How To Time The Market
With the market becoming volatile and pulling back, I thought this week’s post should discuss how I determine the current market conditions and my cash levels.
As a trader, I try to be as in tune with the market cycle as possible. If feedback from recent buys is not good and I am seeing distribution across the board in market leaders, I scale back my exposure dramatically.
I want to be trading my largest when the market is right & I am performing well, and on the flip side, I want to be barely trading or in cash when the market is against me.
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Does time in the market beat timing the market?
There is the old saying that “Time in the market beats timing the market” The chart below from Dr. Wish’s @WishingWealth presentation at the @TraderLion_ conference shows that to not entirely be the case.
Most large up days occur during market pullbacks and corrections when the market becomes volatile. For Dr. Wish’s full presentation click here
The green line is unattainable realistically, however, missing volatile times during corrections yields better performance than buy and hold and we can strive for the green line.
Long Term Investors usually only show the gray and red results and proclaim that you would be foolhardy to try to time the market because you will miss the best days.
They fail to mention that missing both the best and worst days and capturing trends outperforms buy and hold significantly. For more info click here
There are many strategies for investing/trading in the stock market, each operating within different timeframes and with different objectives.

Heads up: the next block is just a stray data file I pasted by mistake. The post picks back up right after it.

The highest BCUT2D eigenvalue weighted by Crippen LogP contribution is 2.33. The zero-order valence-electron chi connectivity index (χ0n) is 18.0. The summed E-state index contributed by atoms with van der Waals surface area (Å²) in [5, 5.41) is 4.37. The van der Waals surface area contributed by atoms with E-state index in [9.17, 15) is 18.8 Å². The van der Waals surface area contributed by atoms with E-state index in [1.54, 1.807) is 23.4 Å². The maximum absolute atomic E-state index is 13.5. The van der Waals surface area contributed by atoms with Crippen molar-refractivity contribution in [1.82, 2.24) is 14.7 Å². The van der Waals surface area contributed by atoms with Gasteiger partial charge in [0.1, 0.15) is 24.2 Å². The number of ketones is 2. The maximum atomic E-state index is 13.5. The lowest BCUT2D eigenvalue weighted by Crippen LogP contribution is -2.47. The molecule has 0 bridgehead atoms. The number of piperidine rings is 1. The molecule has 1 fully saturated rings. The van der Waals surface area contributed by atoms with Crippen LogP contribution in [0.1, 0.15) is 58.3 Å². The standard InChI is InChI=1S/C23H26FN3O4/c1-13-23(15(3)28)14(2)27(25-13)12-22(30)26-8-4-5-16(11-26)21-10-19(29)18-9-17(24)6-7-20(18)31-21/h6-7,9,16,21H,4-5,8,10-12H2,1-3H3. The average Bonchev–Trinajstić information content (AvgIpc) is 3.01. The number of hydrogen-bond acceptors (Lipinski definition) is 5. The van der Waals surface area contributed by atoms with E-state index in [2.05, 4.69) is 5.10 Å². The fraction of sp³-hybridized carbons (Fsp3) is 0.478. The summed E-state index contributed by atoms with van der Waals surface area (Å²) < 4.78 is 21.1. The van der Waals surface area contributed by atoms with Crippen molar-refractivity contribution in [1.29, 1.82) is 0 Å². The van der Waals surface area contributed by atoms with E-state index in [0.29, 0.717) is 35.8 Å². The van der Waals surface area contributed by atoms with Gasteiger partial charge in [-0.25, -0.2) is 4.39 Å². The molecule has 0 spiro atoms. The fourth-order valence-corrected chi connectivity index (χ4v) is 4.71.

That is of course what creates a market and opportunity. Timing the market may not be what works for you or what fits your goals/lifestyle.
However, everyone involved in the market is here to make money over time and corrections can cause huge drawdowns in the high alpha names negating incredible performance during strong market uptrends.
In addition, leaders often change from market cycle to market cycle. Previous leaders often lag considerably once their time is up, even if they do recover.
Holding through corrections simply because you are a buy-and-hold investor often means large pullbacks in your equity curve and much of your portfolio being stuck in stocks in longer-term downtrends while new opportunities and the market make new highs.
Additionally, no one knows how long a correction will last or how far it will drawdown. Every 30% correction starts as a 5% pullback.
Here are a few examples of 2020 leaders who are now “dead money”
To avoid the majority of the drawdowns and protect gains from the prior uptrend here are three things to track closely:
✅Your portfolio and recent trade results
✅The price and volume action of the market leaders
✅The market indexes (The Nasdaq, SPX, IWO...)
These factors will provide signs at important inflection points. We just have to interpret them correctly.
What does “Timing The Market” mean?
Timing the market does not mean calling tops and bottoms, instead, it means being as exposed as possible when the markets are trending higher and limiting exposure when the tide turns.
As a trader, the goal is to make progress during uptrends and then scale back to limit drawdowns as much as possible.
Perform, go flat, repeat.
Traders must stay in tune with the market and learn when to press the gas and when to be minimally exposed.
The market cycles between periods of uptrends, consolidation, and downtrends.
We want to increase exposure during the start of uptrends and start to scale back when basing periods emerge with negative expectation breakers which could shift the market into a downtrend.
Listen to the market for feedback
One of the best ways to stay in tune with the market cycle is to track your portfolio carefully and keep an eye on how your recent trades have performed.